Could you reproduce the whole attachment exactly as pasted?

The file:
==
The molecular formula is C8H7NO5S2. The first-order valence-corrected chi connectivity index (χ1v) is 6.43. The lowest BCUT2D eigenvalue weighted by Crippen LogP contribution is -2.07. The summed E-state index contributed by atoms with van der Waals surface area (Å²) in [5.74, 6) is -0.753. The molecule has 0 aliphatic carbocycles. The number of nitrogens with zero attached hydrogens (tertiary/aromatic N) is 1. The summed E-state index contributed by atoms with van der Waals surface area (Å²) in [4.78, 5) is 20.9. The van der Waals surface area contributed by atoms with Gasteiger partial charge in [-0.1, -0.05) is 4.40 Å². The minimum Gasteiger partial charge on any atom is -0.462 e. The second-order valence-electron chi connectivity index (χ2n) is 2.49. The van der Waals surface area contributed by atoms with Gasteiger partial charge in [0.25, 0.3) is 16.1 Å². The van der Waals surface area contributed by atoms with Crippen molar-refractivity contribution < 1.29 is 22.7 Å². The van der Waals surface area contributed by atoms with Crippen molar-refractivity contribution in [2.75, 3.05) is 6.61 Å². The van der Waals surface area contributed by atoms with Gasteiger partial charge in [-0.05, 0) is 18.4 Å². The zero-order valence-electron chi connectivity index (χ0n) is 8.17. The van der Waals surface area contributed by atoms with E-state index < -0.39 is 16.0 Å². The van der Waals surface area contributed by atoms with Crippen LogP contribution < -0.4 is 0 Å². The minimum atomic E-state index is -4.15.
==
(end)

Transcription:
The molecular formula is C8H7NO5S2. The first-order valence-corrected chi connectivity index (χ1v) is 6.43. The lowest BCUT2D eigenvalue weighted by Crippen LogP contribution is -2.07. The summed E-state index contributed by atoms with van der Waals surface area (Å²) in [5.74, 6) is -0.753. The molecule has 0 aliphatic carbocycles. The number of nitrogens with zero attached hydrogens (tertiary/aromatic N) is 1. The summed E-state index contributed by atoms with van der Waals surface area (Å²) in [4.78, 5) is 20.9. The van der Waals surface area contributed by atoms with Gasteiger partial charge in [-0.1, -0.05) is 4.40 Å². The minimum Gasteiger partial charge on any atom is -0.462 e. The second-order valence-electron chi connectivity index (χ2n) is 2.49. The van der Waals surface area contributed by atoms with Gasteiger partial charge in [0.25, 0.3) is 16.1 Å². The van der Waals surface area contributed by atoms with Crippen molar-refractivity contribution < 1.29 is 22.7 Å². The van der Waals surface area contributed by atoms with Crippen molar-refractivity contribution in [2.75, 3.05) is 6.61 Å². The van der Waals surface area contributed by atoms with Gasteiger partial charge in [-0.05, 0) is 18.4 Å². The zero-order valence-electron chi connectivity index (χ0n) is 8.17. The van der Waals surface area contributed by atoms with E-state index < -0.39 is 16.0 Å². The van der Waals surface area contributed by atoms with Crippen LogP contribution < -0.4 is 0 Å². The minimum atomic E-state index is -4.15.